Skip to main content
Advertising

Originally published July 14, 2014 at 1:29 PM | Page modified July 16, 2014 at 4:11 PM

  • Share:
             
  • Comments
  • Print

Lightning safety tips for mountain visitors

Lightning strikes have killed two tourists and injured others in recent days in Rocky Mountain National Park. The strikes happened along a popular road that is above treeline and is prone to rapidly-developing early afternoon summer thunderstorms. Here are some precautions mountain visitors should take to stay safe:


advertising

DENVER —

Lightning strikes have killed two tourists and injured others in recent days in Rocky Mountain National Park. The strikes happened along a popular road that is above treeline and is prone to rapidly-developing early afternoon summer thunderstorms. Here are some precautions mountain visitors should take to stay safe:

CHECK THE WEATHER: According to the park, a bright summer day can turn stormy within minutes, with lightning, high winds and even snow. In the Rocky Mountains, thunderstorms typically develop in the early afternoon. Elsewhere, ask rangers or check the weather service to learn about the weather patterns of the area you are visiting.

GET OUT EARLY: If hiking, start your hike early in the day -- and plan to be down the mountain by noon. Summer thunderstorms can form quickly anytime in the afternoon. Get below treeline or to safe shelter before a storm strikes.

STAY ALERT: If you hear thunder, lightning is close enough to strike you. If you see lightning in the distance, it's close enough to strike you. And at altitude, if skies look threatening, a thunderstorm can develop immediately overhead. A significant lightning threat generally extends up to 10 miles from the base of a thunderstorm cloud. And on rarer occasions, bolts can strike up to 15 miles from a thunderstorm.

ABOVE TREELINE: Get inside your vehicle immediately, do not lean against the doors, and wait at least 30 minutes after a storm passes overhead. If you are away from a vehicle, get away from summits, isolated trees and rocks. Find shelter but avoid small cave entrances and rock overhangs. They won't protect you. Crouch down on your heels.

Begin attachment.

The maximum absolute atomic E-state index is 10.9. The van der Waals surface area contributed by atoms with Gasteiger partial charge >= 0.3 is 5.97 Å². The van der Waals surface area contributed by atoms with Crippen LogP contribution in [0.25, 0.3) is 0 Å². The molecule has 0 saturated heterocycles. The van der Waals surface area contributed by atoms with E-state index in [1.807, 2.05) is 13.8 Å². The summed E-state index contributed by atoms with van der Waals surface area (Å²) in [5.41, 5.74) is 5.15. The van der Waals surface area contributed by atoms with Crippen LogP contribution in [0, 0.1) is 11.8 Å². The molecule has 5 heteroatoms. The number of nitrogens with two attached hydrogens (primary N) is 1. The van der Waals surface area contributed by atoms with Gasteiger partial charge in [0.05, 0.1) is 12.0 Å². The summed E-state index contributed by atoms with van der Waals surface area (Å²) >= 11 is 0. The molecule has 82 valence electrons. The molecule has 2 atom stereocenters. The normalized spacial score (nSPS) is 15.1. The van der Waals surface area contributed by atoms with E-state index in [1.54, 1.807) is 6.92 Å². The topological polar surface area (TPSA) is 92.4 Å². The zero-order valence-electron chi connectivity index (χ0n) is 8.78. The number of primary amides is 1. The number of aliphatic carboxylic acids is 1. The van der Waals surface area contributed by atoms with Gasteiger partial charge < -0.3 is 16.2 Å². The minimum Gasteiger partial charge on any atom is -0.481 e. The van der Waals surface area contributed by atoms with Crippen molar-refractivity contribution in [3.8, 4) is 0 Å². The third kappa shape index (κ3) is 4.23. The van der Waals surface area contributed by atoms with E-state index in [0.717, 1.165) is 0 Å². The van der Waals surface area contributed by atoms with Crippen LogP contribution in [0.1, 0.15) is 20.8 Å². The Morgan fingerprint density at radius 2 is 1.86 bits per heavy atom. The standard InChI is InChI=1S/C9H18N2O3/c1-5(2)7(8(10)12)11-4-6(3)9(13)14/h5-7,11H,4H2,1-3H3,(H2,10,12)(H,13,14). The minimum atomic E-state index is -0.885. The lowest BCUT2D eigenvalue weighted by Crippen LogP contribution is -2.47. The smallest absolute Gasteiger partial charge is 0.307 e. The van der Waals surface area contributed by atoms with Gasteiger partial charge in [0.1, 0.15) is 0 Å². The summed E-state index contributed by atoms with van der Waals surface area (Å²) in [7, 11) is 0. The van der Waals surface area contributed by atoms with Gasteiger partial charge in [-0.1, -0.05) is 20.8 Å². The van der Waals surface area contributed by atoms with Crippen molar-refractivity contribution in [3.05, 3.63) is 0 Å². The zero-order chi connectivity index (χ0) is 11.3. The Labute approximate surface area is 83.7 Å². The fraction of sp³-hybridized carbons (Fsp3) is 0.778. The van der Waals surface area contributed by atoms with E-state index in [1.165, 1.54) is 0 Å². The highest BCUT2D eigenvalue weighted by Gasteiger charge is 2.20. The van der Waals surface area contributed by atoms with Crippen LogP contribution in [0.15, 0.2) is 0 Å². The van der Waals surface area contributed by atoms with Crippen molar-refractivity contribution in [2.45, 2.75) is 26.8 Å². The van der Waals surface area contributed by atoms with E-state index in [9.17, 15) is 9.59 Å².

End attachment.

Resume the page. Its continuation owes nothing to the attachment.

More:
BELOW TREELINE: If you are in a forest, stay near a lower stand of trees. Stay away from tall, isolated trees or other tall objects.

WHAT'S SAFE SHELTER: Tents, trees, small caves and picnic shelters are not safe. A vehicle or a substantive, enclosed building are. Stay away from water and any metal.

ESSENTIALS: Carry these: Raingear, map and compass, flashlight or headlamp, sunglasses and sunscreen, matches or other fire starter, candles, extra food and water, extra layers of clothing, pocketknife, and a first aid kit.

___

For more information:

National Weather Service: http://www.lightningsafety.noaa.gov/index.htm

Rocky Mountain National Park: http://www.nps.gov/romo/planyourvisit/yoursafety.htm



Want unlimited access to seattletimes.com? Subscribe now!

News where, when and how you want it

Email Icon


Advertising
The Seattle Times

The door is closed, but it's not locked.

Take a minute to subscribe and continue to enjoy The Seattle Times for as little as 99 cents a week.

Subscription options ►

Already a subscriber?

We've got good news for you. Unlimited seattletimes.com content access is included with most subscriptions.

Subscriber login ►
The Seattle Times

To keep reading, you need a subscription upgrade.

We hope you have enjoyed your complimentary access. For unlimited seattletimes.com access, please upgrade your digital subscription.

Call customer service at 1.800.542.0820 for assistance with your upgrade or questions about your subscriber status.

The Seattle Times

To keep reading, you need a subscription.

We hope you have enjoyed your complimentary access. Subscribe now for unlimited access!

Subscription options ►

Already a subscriber?

We've got good news for you. Unlimited seattletimes.com content access is included with most subscriptions.

Activate Subscriber Account ►